WAUSAU - Local gun vendors say the President's proposed gun control plans are having the opposite effect he's probably hoping for.
The Bob and Rocco gun show was in Wausau this weekend. This show comes to town every year, but this weekend brought in twice as many people.
Nearly 5,000 people filed into the Patriot Center this weekend- that's twice the number they usually see. Organizer Bob Pucci says he knows exactly why that is.
"We've seen an increase of about 60 percent of people who've never been to gun shows before. And they're looking to buy those things which are going to be banned. They would never have bought any of those things, except now they're trying to ban them," says Pucci.
Attendance at shows isn't the only thing skyrocketing. Supply and demand is becoming an issue for some vendors.
"Prices have gone through the roof. I had the largest ammo dealer in the Midwest, he was at my Waukesha show three weeks ago, we had 9,000 people through. He brought in about 100,000 rounds of ammo and sold out in an hour and 45 minutes and he can't get any more ammo," says Pucci.
The Wausau gun show had hundreds of vendors, representing a hundred gun shops from around the state. But Pucci says even the smallest gun shows are getting thousands of visitors.
IRMA - Until Thursday, we never got an inside look at Lincoln Hills School and Youth Prison. We have heard from Lincoln Hills line staff and the Department of Corrections, but never were able to see the facility.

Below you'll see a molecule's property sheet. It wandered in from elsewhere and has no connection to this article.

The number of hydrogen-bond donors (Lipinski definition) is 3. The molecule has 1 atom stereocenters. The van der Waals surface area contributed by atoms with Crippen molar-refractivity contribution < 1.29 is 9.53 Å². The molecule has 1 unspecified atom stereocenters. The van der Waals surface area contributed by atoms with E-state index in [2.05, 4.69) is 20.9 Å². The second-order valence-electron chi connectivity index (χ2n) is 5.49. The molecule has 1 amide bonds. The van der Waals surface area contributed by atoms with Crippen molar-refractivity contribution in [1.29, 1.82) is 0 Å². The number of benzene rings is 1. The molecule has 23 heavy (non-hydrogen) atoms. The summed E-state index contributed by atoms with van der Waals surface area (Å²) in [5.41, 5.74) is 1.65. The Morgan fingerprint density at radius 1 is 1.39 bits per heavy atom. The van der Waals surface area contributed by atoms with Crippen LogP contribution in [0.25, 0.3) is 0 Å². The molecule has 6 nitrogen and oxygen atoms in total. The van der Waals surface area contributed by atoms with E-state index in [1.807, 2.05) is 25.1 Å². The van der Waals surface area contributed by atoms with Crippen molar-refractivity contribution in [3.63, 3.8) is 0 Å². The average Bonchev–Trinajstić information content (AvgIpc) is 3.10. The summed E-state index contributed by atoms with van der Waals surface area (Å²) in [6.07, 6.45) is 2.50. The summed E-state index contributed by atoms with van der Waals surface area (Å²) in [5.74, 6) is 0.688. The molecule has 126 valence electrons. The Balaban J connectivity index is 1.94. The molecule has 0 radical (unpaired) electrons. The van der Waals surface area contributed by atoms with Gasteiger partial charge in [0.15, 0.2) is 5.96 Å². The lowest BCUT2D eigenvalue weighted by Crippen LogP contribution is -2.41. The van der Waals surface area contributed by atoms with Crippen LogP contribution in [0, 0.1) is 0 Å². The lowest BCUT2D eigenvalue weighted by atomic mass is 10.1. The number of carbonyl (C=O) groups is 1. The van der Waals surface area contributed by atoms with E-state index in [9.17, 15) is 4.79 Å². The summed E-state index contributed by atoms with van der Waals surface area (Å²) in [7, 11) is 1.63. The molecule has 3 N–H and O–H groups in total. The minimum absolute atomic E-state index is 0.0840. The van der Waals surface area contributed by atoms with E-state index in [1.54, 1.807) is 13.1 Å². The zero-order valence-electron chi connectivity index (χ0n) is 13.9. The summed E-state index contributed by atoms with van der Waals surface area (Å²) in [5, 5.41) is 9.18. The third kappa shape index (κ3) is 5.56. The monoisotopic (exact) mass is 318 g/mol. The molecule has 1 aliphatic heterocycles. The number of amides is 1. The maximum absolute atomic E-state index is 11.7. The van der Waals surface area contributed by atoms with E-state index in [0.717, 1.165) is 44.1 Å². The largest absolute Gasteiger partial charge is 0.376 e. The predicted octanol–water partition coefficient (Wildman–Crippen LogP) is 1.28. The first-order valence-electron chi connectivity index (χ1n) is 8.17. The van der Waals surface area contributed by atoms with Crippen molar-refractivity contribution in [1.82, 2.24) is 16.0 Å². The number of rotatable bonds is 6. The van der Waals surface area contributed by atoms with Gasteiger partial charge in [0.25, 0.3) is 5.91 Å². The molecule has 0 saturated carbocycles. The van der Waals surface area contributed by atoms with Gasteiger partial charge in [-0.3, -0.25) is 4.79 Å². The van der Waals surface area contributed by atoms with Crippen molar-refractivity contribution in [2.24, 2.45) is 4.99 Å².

Thursday the DOC held a guided media tour of the school and living units. Newswatch12's Rose McBride has been following the stories that come out of Lincoln Hills for months now, and she went on that media tour.
RHINELANDER - Thursday Rhinelander turned into the city of lights. The Light of the Northwoods kicked off its drive-through light show at Hodag Park today. "We never got to do anything like this when I was a kid," said volunteer Corey Passmore. However, Passmore's son will get the chance to experience a Christmas in a way his father was never able to. "As far as I can think back we've never had anything like this in Rhinelander," said Passmore. Months of preparation, hundreds of hours setting up, and more than a dozen creative minds helped create magic in Rhinelander. "Symbolizes an opportunity for community to come together," said YMCA of the Northwoods CEO Ryan Zietlow.
RHINELANDER - It costs nearly $240,000 to run Rhinelander's homeless shelter every year.
Frederick Place got an extra boost this month to help cover those costs with two grants totaling $8,000.
"With our just shy of $240,000 annual operating budget, we typically only get $40,000 from the state and federal government. So we are raising that $200,000 every single year," said NATH Executive Director Tammy Modic.
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